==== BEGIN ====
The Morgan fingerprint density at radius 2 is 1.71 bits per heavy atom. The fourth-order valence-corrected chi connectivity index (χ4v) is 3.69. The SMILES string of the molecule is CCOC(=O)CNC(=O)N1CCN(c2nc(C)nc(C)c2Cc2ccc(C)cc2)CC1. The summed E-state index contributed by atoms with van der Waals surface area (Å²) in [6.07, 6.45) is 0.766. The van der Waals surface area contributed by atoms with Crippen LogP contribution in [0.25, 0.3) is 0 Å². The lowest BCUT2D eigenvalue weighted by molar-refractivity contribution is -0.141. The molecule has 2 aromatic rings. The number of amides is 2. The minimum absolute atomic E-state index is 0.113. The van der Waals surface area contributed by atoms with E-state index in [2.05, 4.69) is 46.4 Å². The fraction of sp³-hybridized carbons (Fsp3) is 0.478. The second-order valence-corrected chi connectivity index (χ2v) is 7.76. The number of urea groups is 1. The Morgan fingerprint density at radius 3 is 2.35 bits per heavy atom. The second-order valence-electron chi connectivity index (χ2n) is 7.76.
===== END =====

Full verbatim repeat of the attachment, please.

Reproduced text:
The Morgan fingerprint density at radius 2 is 1.71 bits per heavy atom. The fourth-order valence-corrected chi connectivity index (χ4v) is 3.69. The SMILES string of the molecule is CCOC(=O)CNC(=O)N1CCN(c2nc(C)nc(C)c2Cc2ccc(C)cc2)CC1. The summed E-state index contributed by atoms with van der Waals surface area (Å²) in [6.07, 6.45) is 0.766. The van der Waals surface area contributed by atoms with Crippen LogP contribution in [0.25, 0.3) is 0 Å². The lowest BCUT2D eigenvalue weighted by molar-refractivity contribution is -0.141. The molecule has 2 aromatic rings. The number of amides is 2. The minimum absolute atomic E-state index is 0.113. The van der Waals surface area contributed by atoms with E-state index in [2.05, 4.69) is 46.4 Å². The fraction of sp³-hybridized carbons (Fsp3) is 0.478. The second-order valence-corrected chi connectivity index (χ2v) is 7.76. The number of urea groups is 1. The Morgan fingerprint density at radius 3 is 2.35 bits per heavy atom. The second-order valence-electron chi connectivity index (χ2n) is 7.76.